Wednesday, 16 May 2018

Ceisteanna (45)

Joan Burton

Ceist:

45. Deputy Joan Burton asked the Minister for Finance the contact he has had with other EU Finance Ministers regarding the proposed EU digital tax; and if he will make a statement on the matter. [21286/18]

Amharc ar fhreagra

Freagraí scríofa (Ceist ar Finance)

The Deputy will be aware that on 21 March the European Commission published two proposed Directives which seek to tax certain digital activities differently within the EU. One, a ‘temporary’ solution for a 3% levy on turnover from certain digital service activities. The second, "comprehensive solution" requires an overhaul of international taxation, establishing the concept of a "digital permanent establishment", allowing countries taxing rights over the digital business carried out by a company in that country, even where that company has no physical presence there.

Ireland is strongly committed to global tax reform and believes that global solutions are needed to ensure tax is paid by companies where value is created. It is important that we have a system of taxation which is appropriate to meet the challenges and opportunities of a changing world. Therefore I welcomed the opportunity to discuss the proposals with my EU counterparts at the Informal ECOFIN meeting in Sofia on 27-28 April.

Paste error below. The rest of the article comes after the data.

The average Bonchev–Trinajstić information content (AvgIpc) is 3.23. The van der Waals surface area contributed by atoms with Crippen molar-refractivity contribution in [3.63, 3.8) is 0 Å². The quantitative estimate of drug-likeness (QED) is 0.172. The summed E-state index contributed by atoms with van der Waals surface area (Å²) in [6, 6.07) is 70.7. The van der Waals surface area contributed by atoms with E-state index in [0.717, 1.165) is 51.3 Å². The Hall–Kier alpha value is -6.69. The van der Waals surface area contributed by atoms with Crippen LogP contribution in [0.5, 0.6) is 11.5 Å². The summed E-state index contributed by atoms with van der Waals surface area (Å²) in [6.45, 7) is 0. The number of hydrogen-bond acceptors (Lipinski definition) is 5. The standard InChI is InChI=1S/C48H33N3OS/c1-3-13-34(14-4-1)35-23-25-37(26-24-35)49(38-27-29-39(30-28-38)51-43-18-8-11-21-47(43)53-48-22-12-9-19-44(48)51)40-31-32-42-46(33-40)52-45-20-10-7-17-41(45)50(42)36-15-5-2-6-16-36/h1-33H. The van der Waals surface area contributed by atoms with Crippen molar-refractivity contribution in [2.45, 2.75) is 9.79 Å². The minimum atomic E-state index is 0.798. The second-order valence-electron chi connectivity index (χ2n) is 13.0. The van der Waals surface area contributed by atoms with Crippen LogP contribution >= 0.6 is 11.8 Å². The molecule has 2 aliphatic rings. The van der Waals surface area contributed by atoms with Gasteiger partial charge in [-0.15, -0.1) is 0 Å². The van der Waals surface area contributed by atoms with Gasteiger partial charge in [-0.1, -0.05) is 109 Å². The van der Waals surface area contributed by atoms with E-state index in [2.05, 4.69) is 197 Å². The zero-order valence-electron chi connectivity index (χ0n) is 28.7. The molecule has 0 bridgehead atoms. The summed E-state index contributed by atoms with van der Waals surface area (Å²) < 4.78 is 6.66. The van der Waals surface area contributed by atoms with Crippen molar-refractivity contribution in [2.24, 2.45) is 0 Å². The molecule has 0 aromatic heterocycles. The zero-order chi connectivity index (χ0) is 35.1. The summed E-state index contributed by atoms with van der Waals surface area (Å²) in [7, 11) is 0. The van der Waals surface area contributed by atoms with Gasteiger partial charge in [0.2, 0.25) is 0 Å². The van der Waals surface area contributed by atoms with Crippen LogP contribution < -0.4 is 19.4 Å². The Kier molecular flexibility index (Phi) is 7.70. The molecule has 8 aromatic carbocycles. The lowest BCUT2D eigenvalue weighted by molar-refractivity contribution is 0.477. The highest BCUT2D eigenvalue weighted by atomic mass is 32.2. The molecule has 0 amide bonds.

There was a healthy debate among my fellow Ministers. While it is clear that there is widespread support for a global solution, Ministers remain divided on the need for independent EU measures, particularly the interim proposal which many Member States see as being flawed. Unanimity is required before any EU tax proposal can be agreed.

I took this opportunity to outline the concerns we have with the proposals. If adopted in their current form, it would result in a significant shift in how corporate tax is paid and may have unanticipated negative consequences for EU MS and companies. Therefore it is important that these proposals are properly considered and analysed. 

We need to be careful about introducing novel concepts which could fundamentally alter the model upon which companies are taxed. It is important to be aware of how any unilateral EU measure would be perceived outside of Europe.  An EU Digital Services Tax could embolden other jurisdictions to introduce similar measures of their own, jeopardising the likelihood of achieving a global solution.

Ireland will continue to actively engage on these matters with our fellow Member States and at OECD level so that we have a system of international taxation which is appropriate to meet the challenges and opportunities that arise from the digitisation of the economy.